Yet, sadly, it is not unprecedented for a twenty-five-year-old woman to be immediately collared with the responsibility to serve as primary teacher of, and counselor to, the women of her church or even for her husband to resent the fact that a much older woman in the assembly does not willingly yield this position to the pastor’s wife. Although no one would even think to entrust such a responsibility to any other woman of similar age, this great expectation is placed upon her by mere virtue of the fact that she is married to the pastor. We should recognize, vis-a-vis the common practice, that it is not at all wrong for the younger pastor’s wife to enter the church as a learner. In fact, Paul’s instructions to Titus seem to assume this for the case of a young pastor’s wife. The women of the church should seek her counsel and encourage her instruction because they have come over time to discern that she is a wise woman, not merely because she is married to the pastor. Read more about What Is the Role of the Pastor's Wife? Part 2

Planting Urban Churches

Two Fundamental Questions

Over the last few years I have had the opportunity to meet young men preparing to plant urban churches. Many of their primary supporting and sending churches have great ministries, mostly in suburban or rural areas. Suits and ties are still de rigueur, morning and evening Sunday services with Wednesday night prayer meeting is the established pattern, the doctrinal statements exhibit great precision, and music is traditional. Personal separation issues and traditional taboos often prevent church members from having meaningful relationships with people outside the church. These are observations gathered in discussions and not meant as criticisms. As a matter of fact these churches often have effective ministries with Christians although they see few non-Christians coming to Christ. The churches have been built and have grown primarily by adding Christians who left cities or who moved into the area.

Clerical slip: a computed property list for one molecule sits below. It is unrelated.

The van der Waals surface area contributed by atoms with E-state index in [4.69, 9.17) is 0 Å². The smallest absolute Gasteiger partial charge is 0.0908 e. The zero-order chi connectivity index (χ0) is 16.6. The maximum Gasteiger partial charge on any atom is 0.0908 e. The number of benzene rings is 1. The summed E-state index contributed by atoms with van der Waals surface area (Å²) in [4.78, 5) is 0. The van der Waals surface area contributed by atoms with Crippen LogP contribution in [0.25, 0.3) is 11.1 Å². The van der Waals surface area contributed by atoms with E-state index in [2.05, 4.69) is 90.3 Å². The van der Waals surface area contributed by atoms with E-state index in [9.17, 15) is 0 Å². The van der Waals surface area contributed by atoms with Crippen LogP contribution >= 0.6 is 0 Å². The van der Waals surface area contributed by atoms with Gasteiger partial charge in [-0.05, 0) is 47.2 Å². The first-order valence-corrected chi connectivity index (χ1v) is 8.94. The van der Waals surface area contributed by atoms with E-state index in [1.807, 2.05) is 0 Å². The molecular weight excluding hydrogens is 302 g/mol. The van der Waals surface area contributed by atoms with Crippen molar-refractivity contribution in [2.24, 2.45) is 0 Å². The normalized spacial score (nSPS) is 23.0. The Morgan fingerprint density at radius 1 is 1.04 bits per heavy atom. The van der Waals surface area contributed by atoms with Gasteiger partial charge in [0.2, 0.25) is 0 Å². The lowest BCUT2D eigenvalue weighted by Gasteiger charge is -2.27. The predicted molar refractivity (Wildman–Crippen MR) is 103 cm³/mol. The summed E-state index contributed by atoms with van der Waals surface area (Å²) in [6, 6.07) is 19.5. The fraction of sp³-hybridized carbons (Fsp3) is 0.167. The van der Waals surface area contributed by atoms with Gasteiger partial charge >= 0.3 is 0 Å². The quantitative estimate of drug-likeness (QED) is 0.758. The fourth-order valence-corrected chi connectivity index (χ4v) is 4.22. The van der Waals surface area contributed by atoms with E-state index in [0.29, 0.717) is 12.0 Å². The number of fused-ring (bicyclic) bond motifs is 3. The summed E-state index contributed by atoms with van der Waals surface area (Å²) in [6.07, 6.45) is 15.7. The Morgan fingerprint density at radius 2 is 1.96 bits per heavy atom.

These churches have established niche ministries ministering to Christians. In other words these churches have their place in the world and God uses them, though many are stuck in expressions of cultural Christianity which rarely engage non-Christians. Read more about Planting Urban Churches

What Is the Role of the Pastor's Wife? Part 1

What Is a Pastor’s Wife Supposed to Do?

Shepherding the flock of God can prove one of the most exciting, enriching, and satisfying duties a man can undertake on this side of heaven. Yet shepherding the flock of God is not a particularly safe enterprise. It is a life-work that exposes the man of God to a multiplicity of trials, deep disappointments, searing heartaches, and haunting questions from within and without.

The pastor serves God’s people as leader, preacher, teacher, counselor, overseer and chief intercessor. He must perform spiritual surgery and apply healing balm to the souls of his people on a daily basis. And in all of this, the undershepherd bears the unrelenting burden of his accountability to the Lord of the universe for the spiritual watchcare of a flock for whom the Good Shepherd laid down His own life.